• 8. Possible reasons for the better performance Inefficient company timing in calling convertible issues If a deep-in-the-money convertible enjoys a significant yield advantage over the common stock but it is not called, it is likely to outperform the underlying stock. Companies may delay conversion for a number of reasons including balance sheet and rating agency considerations. Attractive convertible pricing at issue Typically, convertible securities are initially priced several percentage points cheap to their theoretical value in order to insure a successful launch. The conversion option is undervalued.
  • 9. What is a busted convertible? The underlying stock is far out-of-the-money – the convertible trades on its fixed income characteristics. Busted convertibles are characterized by low equity price sensitivity (low delta), large conversion premium and high yield to maturity. • delta < 4% • conversion premium > 75% • yield more than 10% Average credit quality of the busted convertibles is BB- versus BB+ for the entire domestic universe.
  • 10.  
  • 11. Advantages • In contrast to junk bonds, the upside potential is not capped – may enjoy unlimited upside potential if the stock price recovers. • With busted convertibles, the equity warrant (deep out-of-the-money) is often mispriced . Investors are effectively buying high yield debt with a free equity kicker. • Busted convertibles are more attractive investment than high-yield debts in a modern economy that has shifted from slow growth, cyclical companies to more volatile growth companies.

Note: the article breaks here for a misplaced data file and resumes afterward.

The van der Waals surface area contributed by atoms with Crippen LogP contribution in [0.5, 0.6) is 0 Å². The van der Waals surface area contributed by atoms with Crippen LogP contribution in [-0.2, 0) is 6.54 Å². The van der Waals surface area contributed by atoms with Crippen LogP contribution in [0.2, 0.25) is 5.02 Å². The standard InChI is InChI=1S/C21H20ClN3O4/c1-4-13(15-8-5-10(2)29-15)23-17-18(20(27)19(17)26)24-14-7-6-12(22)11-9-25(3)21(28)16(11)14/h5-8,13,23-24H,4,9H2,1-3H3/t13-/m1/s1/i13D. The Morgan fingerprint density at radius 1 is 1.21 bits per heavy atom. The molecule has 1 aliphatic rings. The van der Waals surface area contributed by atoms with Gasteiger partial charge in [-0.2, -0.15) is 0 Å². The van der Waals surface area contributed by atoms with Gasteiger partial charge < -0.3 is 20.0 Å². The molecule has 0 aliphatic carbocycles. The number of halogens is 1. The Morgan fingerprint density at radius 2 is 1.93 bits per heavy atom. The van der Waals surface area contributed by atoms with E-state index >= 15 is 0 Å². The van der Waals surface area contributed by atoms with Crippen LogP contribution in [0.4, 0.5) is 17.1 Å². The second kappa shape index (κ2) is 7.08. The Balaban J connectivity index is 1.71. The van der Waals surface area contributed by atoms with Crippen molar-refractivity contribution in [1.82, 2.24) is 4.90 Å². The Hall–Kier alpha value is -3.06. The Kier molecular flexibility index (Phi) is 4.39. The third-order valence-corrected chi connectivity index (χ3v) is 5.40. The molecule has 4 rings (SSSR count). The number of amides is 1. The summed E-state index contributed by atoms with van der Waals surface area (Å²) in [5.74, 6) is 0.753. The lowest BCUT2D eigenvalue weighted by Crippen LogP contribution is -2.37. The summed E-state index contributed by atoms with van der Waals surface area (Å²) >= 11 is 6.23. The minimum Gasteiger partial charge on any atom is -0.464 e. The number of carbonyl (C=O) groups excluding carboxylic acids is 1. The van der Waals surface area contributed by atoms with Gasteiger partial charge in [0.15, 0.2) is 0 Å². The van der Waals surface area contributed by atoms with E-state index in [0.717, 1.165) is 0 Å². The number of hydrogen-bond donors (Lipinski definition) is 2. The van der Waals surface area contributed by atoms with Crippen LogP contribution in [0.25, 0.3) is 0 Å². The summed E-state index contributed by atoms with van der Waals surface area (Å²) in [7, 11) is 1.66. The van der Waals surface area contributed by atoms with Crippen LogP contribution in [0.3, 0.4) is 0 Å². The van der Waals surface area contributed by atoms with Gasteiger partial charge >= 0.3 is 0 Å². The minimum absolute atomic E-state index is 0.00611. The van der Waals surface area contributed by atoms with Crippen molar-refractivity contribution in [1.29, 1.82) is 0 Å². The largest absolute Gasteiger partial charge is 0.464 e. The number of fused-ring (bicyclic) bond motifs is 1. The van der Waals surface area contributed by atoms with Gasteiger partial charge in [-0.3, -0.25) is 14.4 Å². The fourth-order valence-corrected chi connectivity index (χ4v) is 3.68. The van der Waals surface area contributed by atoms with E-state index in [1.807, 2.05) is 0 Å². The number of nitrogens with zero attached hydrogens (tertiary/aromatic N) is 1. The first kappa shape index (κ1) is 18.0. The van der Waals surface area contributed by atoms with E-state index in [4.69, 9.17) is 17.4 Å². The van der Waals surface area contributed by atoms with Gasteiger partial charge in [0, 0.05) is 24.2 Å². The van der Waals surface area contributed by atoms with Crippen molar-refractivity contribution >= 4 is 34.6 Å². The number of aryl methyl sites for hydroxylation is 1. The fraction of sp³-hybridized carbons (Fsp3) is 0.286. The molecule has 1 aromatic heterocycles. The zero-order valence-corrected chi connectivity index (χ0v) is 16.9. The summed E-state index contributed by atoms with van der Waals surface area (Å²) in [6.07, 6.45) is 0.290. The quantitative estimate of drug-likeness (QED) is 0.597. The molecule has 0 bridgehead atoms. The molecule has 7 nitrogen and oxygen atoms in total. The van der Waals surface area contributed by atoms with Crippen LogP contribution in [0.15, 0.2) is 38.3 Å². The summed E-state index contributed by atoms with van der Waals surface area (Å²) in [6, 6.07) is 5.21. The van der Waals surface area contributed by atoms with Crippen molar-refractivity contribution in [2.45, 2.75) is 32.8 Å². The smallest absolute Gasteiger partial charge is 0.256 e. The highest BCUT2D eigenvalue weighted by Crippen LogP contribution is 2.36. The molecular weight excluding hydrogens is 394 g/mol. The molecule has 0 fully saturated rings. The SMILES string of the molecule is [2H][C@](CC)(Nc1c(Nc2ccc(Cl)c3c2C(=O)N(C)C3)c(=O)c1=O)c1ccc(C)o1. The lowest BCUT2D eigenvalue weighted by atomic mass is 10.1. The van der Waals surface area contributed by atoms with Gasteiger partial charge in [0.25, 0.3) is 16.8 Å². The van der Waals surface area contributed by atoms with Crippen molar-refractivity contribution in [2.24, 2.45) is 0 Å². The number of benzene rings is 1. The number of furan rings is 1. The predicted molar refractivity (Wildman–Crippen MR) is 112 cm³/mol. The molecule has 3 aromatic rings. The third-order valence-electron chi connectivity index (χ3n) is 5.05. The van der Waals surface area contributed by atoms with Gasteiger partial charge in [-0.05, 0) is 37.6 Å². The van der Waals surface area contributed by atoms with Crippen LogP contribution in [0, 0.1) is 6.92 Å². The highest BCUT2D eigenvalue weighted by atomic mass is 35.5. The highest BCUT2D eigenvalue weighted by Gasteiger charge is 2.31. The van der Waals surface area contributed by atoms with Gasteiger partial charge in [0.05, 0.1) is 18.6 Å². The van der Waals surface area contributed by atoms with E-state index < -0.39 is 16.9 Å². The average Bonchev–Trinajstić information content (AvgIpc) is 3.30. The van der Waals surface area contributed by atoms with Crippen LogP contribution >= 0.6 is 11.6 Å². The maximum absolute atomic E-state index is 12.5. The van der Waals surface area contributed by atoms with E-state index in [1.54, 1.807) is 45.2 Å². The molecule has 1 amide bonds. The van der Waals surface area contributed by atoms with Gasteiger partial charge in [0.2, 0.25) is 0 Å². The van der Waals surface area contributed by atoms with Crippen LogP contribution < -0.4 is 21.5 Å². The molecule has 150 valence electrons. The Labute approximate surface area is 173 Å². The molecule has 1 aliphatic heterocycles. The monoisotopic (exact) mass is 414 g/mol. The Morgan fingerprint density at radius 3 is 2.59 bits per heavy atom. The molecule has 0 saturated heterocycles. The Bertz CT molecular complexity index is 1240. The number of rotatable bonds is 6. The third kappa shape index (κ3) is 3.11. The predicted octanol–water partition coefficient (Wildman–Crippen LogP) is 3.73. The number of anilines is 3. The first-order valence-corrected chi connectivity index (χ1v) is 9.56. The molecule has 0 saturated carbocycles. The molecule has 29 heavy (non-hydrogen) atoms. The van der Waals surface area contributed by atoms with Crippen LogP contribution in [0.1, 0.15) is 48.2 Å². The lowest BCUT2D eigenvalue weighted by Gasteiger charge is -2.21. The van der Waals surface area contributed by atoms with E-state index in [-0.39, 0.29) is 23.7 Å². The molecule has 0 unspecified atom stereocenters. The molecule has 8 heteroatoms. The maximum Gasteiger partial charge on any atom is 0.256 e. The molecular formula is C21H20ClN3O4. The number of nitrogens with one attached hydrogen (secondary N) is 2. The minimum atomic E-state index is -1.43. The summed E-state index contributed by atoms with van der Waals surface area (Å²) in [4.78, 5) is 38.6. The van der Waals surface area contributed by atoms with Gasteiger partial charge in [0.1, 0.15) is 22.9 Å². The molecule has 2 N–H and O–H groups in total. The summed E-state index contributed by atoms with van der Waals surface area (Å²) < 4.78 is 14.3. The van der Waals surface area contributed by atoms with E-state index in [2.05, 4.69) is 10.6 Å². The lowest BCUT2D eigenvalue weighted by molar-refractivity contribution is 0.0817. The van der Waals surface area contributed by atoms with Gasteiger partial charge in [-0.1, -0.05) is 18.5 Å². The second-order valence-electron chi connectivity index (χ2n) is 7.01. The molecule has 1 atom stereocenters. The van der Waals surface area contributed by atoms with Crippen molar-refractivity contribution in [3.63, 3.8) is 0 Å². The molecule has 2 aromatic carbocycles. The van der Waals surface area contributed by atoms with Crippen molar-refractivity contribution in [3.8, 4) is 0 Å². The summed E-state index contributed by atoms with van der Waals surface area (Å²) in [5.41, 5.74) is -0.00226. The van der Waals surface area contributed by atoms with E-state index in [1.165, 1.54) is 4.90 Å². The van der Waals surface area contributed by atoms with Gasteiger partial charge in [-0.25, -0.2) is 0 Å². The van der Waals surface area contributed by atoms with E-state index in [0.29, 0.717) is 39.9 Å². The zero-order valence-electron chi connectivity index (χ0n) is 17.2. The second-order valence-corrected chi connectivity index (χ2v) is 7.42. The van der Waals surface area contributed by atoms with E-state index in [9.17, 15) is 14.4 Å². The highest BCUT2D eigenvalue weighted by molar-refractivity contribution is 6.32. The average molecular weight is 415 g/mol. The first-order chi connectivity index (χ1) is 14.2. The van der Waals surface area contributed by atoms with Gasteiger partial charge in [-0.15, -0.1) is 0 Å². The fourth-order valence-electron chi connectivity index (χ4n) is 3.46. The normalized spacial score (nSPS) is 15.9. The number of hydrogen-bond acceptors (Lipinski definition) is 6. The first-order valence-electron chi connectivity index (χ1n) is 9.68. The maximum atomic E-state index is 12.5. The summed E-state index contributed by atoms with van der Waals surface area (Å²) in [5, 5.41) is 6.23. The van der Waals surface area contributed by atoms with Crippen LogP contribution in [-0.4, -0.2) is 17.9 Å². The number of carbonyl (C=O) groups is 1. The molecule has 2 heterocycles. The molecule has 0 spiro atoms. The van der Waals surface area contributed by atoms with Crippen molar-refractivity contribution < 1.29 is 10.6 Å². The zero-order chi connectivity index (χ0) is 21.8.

• 12. Disadvantages • Busted convertibles are often more illiquid . Traditional convertible investors become sellers as equity sensitivity diminishes. • Convertible securities are generally subordinate to other creditors in the event of a liquidation or bankruptcy. The biggest risk is continued credit deterioration .
  • 13. Arbitrage • The process of making a riskfree profit by buying and selling the same asset in two different markets simultaneously. • Suppose the convertible trades below parity, it can be purchased while simultaneously shorting an amount of stock equal to the conversion ratio. This is a rare occurrence (may only occur in markets where it is impossible or difficult to short the stock). Recent market phenomenon Volatility generally benefits convertible bond arbitrage because a CB trade is inherently long volatility, but it can also cause problems if done without any delta hedges. For example, in recent Indian market, the index volatility shot up and some illiquid CBs collapsed when the equity market fell.